Written by Jonathan Wojcik

As I mentioned in my review of some Barom 1 monsters, the surprise 31-day October Monster Review this year focuses on the creepiest, most disturbing ULTRAMAN Kaiju! At one point I was planning it to cover horrifying kaiju in general, but Ultraman alone just provided so, so, so much material. It is, after all, by far the one Franchise with the largest variety of giant-sized monsters ever made, having well over 1,400 individual monsters and counting!

We won't delve into the full, detailed history of the series, but all you need to know is that across its many, MANY series, there's typically a big silver guy (or lady) who has to protect the Earth (or at least Japan) from various huge creatures that may attack from just about anywhere, any time, for any reason, and with so many monsters attempting to pile drive assorted Tokyo landmarks, they delve into some fantastically bizarre, sometimes even disturbing territory, and perhaps one of the most famous examples to start off on is...


Just look at that miserable, miserable face. And how about the way this thing's arms are half encased in its own crusty looking flesh? It's like some sort of desiccated ape-man crossed with a crumbling old can already tell something is terribly, terribly wrong here. But what?

Jamila appeared in the 23rd episode of the 1960's "Ultraman" series, the first show to revolve around the titular hero but not necessarily the first show in the continuity. Arriving on Earth in an invisible high-speed starship, the fire-breathing giant seems hell-bent on attacking a Tokyo peace conference on such topics as the Cold War and the Space Race.

When Ultraman finally faces Jamila, the awkward looking monster proves to be surprisingly intelligent and athletic, with quick reflexes and advanced fighting skills, until it's accidentally demonstrated that ordinary water appears to burn the creature's skin. In a final showdown, Ultraman douses Jamila and the surrounding ground with water, and the monster slowly, agonizingly dies as it flounders in a lake of mud, still nonetheless attempting to crawl its way to that peace conference.

Jamila's eerie appearance, startling vulnerability and tragic backstory - which we'll get to in a moment - are well remembered by Japanese culture over fifty years after his 1966 debut, even his horrifying demise still playfully joked about and merchandised; this TV spot advertises a series of minifigures modeled to hang off the edge of drinking glasses.

This staying power is particularly impressive, considering Jamila has reappeared for only sporadic cameos and a single "reimagined" version, seen here, resembling a more Gigeresque organic spacesuit. Definitely very cool, and I have to say I'm a big fan of both incarnations as creature designs, but this version never left nearly the same impression on its audience.

Since his episode first aired, it's even been so common to emulate the monster with a t-shirt that they finally released a licensed Jamila-patterned shirt so you can do it with an official stamp of approval. Pretty much everybody loves this hideous, miserable, dead abomination that melted in wet dirt, and even the guy who was in the Ultraman suit went down as saying he felt bad even pretending to harm Jamila. So, those of you who didn't know much about Ultraman might still have some questions, and we're going to answer them now.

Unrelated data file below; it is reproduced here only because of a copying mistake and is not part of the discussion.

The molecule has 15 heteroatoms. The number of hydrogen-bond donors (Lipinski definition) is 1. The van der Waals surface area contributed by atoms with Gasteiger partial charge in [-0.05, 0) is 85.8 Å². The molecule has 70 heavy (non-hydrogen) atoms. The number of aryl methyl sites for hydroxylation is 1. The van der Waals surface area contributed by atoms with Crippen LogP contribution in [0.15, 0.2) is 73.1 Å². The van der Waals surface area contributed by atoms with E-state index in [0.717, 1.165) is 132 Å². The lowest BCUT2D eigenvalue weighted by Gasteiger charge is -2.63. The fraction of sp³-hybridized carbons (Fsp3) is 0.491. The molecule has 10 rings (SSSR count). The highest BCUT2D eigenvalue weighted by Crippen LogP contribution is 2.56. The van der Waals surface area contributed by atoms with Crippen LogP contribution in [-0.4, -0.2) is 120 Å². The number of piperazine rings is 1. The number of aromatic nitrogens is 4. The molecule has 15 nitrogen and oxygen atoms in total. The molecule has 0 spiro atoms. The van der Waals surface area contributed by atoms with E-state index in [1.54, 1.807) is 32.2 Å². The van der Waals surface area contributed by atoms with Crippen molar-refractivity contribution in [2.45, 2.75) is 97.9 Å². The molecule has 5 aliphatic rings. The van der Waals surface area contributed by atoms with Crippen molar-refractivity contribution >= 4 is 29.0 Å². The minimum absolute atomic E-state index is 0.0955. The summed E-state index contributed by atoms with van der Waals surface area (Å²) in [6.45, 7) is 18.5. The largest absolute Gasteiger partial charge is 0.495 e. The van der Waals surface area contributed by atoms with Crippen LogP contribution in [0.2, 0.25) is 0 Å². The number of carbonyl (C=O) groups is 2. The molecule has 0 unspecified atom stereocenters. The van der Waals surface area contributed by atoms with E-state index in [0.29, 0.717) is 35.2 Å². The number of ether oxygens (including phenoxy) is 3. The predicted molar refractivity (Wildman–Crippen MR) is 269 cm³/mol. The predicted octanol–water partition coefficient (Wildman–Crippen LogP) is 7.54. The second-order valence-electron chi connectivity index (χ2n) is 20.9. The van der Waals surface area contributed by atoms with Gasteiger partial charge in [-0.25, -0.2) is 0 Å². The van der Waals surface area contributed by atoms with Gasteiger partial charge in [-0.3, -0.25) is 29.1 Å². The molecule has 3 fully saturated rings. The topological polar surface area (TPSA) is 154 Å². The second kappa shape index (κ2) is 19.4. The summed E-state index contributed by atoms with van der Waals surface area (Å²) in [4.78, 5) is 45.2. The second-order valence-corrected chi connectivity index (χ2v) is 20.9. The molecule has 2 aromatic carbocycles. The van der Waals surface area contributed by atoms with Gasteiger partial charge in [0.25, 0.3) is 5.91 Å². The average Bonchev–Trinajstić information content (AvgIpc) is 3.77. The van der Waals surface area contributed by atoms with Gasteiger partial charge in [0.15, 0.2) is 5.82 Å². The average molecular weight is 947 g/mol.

Jamila may be a monster that arrived from space, but he is not an alien. His original nationality isn't clear, but what we do know is that he was an astronaut who crash landed on a lifeless, airless alien planet during one of those original Space Race missions. Unable to launch a rescue mission but fearing public outrage and a loss of funding, his employers covered up his disappearance altogether, presumably not even telling his family what happened to him...all under the presumption he was doomed to slowly starve to death or run out of oxygen on a barren rock.

What precisely mutated this man into Jamila is never known, but he very understandably returns to Earth with a blind, vengeful rage. It isn't even just the fact that he was sent to his doom for his country, or even necessarily that they gave up and left him to die, either; it's the fact that they tried to hide it. What drives Jamila to murderous bitterness is that he wasn't mourned, he wasn't thanked, he wasn't given the dignity of any wide recognition for his presumed death, all so that his bosses could preserve their public image.

Giant Monster media has a reputation as corny, low-budget "schlock" or unintentional comedy material, but Jamila's story demonstrates how heartfelt and intelligent any medium can be in the right hands. This episode aired only three years before a human ever set foot on the moon, and we indeed didn't get to that point without a great deal of sacrifice; not all of which was public knowledge at the time. Though remembered as a grand and noble achievement, the birth of space technology in the 50's and 60's was driven first and foremost by fears of nuclear war and the mad rush by multiple world powers to see how quickly they could start aiming weapons at each other from orbit. As with much of the period's science fiction horror, the entire existence of this rubber kaiju costume was a bold and quite grave criticism of what was, at the time, being spun as a glorious patriotic endeavor by almost every big government on the planet.

It's also, when you get right down to it, a fascinatingly modernized (even today!) retelling of the most classic vengeful "ghost" legends. It all ends with the truth of the monster's origins having finally come out, and at long last, a plaque is erected where he fell. It roughly reads:

"Here sleeps a warrior who sacrificed himself for the ideals of humanity and scientific progress."

...The title of the episode was "My Home is Earth."